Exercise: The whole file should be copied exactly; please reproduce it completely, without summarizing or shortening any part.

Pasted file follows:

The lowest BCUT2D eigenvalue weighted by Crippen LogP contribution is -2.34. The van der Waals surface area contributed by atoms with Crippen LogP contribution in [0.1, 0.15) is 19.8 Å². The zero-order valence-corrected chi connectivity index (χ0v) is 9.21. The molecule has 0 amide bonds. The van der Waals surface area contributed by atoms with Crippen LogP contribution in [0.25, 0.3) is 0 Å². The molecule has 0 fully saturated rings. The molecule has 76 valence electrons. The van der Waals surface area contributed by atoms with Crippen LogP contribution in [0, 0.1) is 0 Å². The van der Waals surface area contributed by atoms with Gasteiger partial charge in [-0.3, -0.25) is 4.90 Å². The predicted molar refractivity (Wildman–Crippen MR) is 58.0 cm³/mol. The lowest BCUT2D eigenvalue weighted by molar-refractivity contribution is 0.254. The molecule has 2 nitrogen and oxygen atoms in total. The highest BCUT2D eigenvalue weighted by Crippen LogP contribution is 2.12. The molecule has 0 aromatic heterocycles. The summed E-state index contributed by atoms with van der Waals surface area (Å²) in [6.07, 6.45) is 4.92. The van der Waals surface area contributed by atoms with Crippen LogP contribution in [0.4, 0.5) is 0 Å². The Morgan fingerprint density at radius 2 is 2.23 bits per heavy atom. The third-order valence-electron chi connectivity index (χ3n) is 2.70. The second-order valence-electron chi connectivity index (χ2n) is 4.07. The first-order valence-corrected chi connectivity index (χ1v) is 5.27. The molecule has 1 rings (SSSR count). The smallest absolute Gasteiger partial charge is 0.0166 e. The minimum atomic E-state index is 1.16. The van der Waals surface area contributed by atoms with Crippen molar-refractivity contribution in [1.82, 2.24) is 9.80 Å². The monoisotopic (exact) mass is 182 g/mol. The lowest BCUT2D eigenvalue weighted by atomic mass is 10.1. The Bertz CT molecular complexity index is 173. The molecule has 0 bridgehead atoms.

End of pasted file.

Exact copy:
The lowest BCUT2D eigenvalue weighted by Crippen LogP contribution is -2.34. The van der Waals surface area contributed by atoms with Crippen LogP contribution in [0.1, 0.15) is 19.8 Å². The zero-order valence-corrected chi connectivity index (χ0v) is 9.21. The molecule has 0 amide bonds. The van der Waals surface area contributed by atoms with Crippen LogP contribution in [0.25, 0.3) is 0 Å². The molecule has 0 fully saturated rings. The molecule has 76 valence electrons. The van der Waals surface area contributed by atoms with Crippen LogP contribution in [0, 0.1) is 0 Å². The van der Waals surface area contributed by atoms with Gasteiger partial charge in [-0.3, -0.25) is 4.90 Å². The predicted molar refractivity (Wildman–Crippen MR) is 58.0 cm³/mol. The lowest BCUT2D eigenvalue weighted by molar-refractivity contribution is 0.254. The molecule has 2 nitrogen and oxygen atoms in total. The highest BCUT2D eigenvalue weighted by Crippen LogP contribution is 2.12. The molecule has 0 aromatic heterocycles. The summed E-state index contributed by atoms with van der Waals surface area (Å²) in [6.07, 6.45) is 4.92. The van der Waals surface area contributed by atoms with Crippen LogP contribution in [0.4, 0.5) is 0 Å². The Morgan fingerprint density at radius 2 is 2.23 bits per heavy atom. The third-order valence-electron chi connectivity index (χ3n) is 2.70. The second-order valence-electron chi connectivity index (χ2n) is 4.07. The first-order valence-corrected chi connectivity index (χ1v) is 5.27. The molecule has 1 rings (SSSR count). The smallest absolute Gasteiger partial charge is 0.0166 e. The minimum atomic E-state index is 1.16. The van der Waals surface area contributed by atoms with Crippen molar-refractivity contribution in [1.82, 2.24) is 9.80 Å². The monoisotopic (exact) mass is 182 g/mol. The lowest BCUT2D eigenvalue weighted by atomic mass is 10.1. The Bertz CT molecular complexity index is 173. The molecule has 0 bridgehead atoms.